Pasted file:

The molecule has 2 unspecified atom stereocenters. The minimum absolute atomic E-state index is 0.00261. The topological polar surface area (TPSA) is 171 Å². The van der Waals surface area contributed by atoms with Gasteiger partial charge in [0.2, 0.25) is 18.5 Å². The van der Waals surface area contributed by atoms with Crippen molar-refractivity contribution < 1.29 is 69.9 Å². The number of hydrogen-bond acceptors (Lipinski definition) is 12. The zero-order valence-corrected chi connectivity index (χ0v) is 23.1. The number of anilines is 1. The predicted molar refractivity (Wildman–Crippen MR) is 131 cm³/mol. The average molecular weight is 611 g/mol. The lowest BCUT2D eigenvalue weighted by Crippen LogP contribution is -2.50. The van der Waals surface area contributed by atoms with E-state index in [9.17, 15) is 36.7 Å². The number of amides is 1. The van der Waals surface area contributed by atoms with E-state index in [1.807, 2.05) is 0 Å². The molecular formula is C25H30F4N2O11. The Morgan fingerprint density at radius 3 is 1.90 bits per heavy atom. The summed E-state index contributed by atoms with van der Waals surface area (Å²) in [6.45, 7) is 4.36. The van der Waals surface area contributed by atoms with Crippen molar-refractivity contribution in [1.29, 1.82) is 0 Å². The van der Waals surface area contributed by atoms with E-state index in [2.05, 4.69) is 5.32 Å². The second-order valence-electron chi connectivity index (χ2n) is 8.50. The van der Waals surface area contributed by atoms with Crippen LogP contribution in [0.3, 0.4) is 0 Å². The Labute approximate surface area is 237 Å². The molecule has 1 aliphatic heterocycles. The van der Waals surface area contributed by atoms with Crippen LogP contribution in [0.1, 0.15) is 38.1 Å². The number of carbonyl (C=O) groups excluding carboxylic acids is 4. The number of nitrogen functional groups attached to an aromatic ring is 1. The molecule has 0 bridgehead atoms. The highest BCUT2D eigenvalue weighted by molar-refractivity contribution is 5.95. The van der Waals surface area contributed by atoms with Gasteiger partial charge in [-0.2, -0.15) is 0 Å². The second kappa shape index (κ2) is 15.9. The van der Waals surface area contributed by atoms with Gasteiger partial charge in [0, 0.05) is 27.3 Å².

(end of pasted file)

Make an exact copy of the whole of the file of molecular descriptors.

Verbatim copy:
The molecule has 2 unspecified atom stereocenters. The minimum absolute atomic E-state index is 0.00261. The topological polar surface area (TPSA) is 171 Å². The van der Waals surface area contributed by atoms with Gasteiger partial charge in [0.2, 0.25) is 18.5 Å². The van der Waals surface area contributed by atoms with Crippen molar-refractivity contribution < 1.29 is 69.9 Å². The number of hydrogen-bond acceptors (Lipinski definition) is 12. The zero-order valence-corrected chi connectivity index (χ0v) is 23.1. The number of anilines is 1. The predicted molar refractivity (Wildman–Crippen MR) is 131 cm³/mol. The average molecular weight is 611 g/mol. The lowest BCUT2D eigenvalue weighted by Crippen LogP contribution is -2.50. The van der Waals surface area contributed by atoms with E-state index in [9.17, 15) is 36.7 Å². The number of amides is 1. The van der Waals surface area contributed by atoms with E-state index in [1.807, 2.05) is 0 Å². The molecular formula is C25H30F4N2O11. The Morgan fingerprint density at radius 3 is 1.90 bits per heavy atom. The summed E-state index contributed by atoms with van der Waals surface area (Å²) in [6.45, 7) is 4.36. The van der Waals surface area contributed by atoms with Crippen molar-refractivity contribution in [1.29, 1.82) is 0 Å². The van der Waals surface area contributed by atoms with E-state index in [2.05, 4.69) is 5.32 Å². The second-order valence-electron chi connectivity index (χ2n) is 8.50. The van der Waals surface area contributed by atoms with Crippen LogP contribution in [0.3, 0.4) is 0 Å². The Labute approximate surface area is 237 Å². The molecule has 1 aliphatic heterocycles. The van der Waals surface area contributed by atoms with Crippen LogP contribution in [0.1, 0.15) is 38.1 Å². The number of carbonyl (C=O) groups excluding carboxylic acids is 4. The number of nitrogen functional groups attached to an aromatic ring is 1. The molecule has 0 bridgehead atoms. The highest BCUT2D eigenvalue weighted by molar-refractivity contribution is 5.95. The van der Waals surface area contributed by atoms with Gasteiger partial charge in [-0.2, -0.15) is 0 Å². The second kappa shape index (κ2) is 15.9. The van der Waals surface area contributed by atoms with Gasteiger partial charge in [0, 0.05) is 27.3 Å².